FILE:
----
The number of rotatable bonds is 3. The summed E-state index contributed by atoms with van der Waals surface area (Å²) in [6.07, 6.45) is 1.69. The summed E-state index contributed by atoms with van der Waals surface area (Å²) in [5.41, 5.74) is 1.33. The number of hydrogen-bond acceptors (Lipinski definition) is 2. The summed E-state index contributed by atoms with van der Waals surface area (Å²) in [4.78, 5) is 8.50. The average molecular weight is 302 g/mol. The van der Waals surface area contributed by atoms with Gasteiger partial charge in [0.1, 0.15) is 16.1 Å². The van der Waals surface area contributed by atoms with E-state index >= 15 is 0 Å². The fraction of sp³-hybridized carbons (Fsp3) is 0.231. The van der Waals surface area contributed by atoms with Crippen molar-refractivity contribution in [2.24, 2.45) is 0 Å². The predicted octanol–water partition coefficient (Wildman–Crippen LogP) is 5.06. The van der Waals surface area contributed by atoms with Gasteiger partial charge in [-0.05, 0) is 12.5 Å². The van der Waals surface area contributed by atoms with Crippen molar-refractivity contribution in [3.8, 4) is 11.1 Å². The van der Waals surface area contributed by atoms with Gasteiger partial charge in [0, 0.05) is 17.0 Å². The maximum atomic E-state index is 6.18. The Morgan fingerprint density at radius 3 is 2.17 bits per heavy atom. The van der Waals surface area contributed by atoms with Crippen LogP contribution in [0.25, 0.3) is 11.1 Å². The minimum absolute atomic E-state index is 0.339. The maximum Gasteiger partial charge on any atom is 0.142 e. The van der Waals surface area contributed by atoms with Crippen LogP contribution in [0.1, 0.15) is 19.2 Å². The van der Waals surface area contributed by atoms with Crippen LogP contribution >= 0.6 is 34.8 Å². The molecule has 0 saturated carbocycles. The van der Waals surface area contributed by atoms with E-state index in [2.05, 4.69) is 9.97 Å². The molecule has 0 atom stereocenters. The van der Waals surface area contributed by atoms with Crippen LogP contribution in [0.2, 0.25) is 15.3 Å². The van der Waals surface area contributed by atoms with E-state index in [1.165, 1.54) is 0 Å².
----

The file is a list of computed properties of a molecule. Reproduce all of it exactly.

The number of rotatable bonds is 3. The summed E-state index contributed by atoms with van der Waals surface area (Å²) in [6.07, 6.45) is 1.69. The summed E-state index contributed by atoms with van der Waals surface area (Å²) in [5.41, 5.74) is 1.33. The number of hydrogen-bond acceptors (Lipinski definition) is 2. The summed E-state index contributed by atoms with van der Waals surface area (Å²) in [4.78, 5) is 8.50. The average molecular weight is 302 g/mol. The van der Waals surface area contributed by atoms with Gasteiger partial charge in [0.1, 0.15) is 16.1 Å². The van der Waals surface area contributed by atoms with E-state index >= 15 is 0 Å². The fraction of sp³-hybridized carbons (Fsp3) is 0.231. The van der Waals surface area contributed by atoms with Crippen molar-refractivity contribution in [2.24, 2.45) is 0 Å². The predicted octanol–water partition coefficient (Wildman–Crippen LogP) is 5.06. The van der Waals surface area contributed by atoms with Gasteiger partial charge in [-0.05, 0) is 12.5 Å². The van der Waals surface area contributed by atoms with Crippen molar-refractivity contribution in [3.8, 4) is 11.1 Å². The van der Waals surface area contributed by atoms with Gasteiger partial charge in [0, 0.05) is 17.0 Å². The maximum atomic E-state index is 6.18. The Morgan fingerprint density at radius 3 is 2.17 bits per heavy atom. The van der Waals surface area contributed by atoms with Crippen LogP contribution in [0.25, 0.3) is 11.1 Å². The minimum absolute atomic E-state index is 0.339. The maximum Gasteiger partial charge on any atom is 0.142 e. The van der Waals surface area contributed by atoms with Crippen LogP contribution in [0.1, 0.15) is 19.2 Å². The van der Waals surface area contributed by atoms with Crippen LogP contribution >= 0.6 is 34.8 Å². The molecule has 0 saturated carbocycles. The van der Waals surface area contributed by atoms with E-state index in [2.05, 4.69) is 9.97 Å². The molecule has 0 atom stereocenters. The van der Waals surface area contributed by atoms with Crippen LogP contribution in [0.2, 0.25) is 15.3 Å². The van der Waals surface area contributed by atoms with E-state index in [1.165, 1.54) is 0 Å².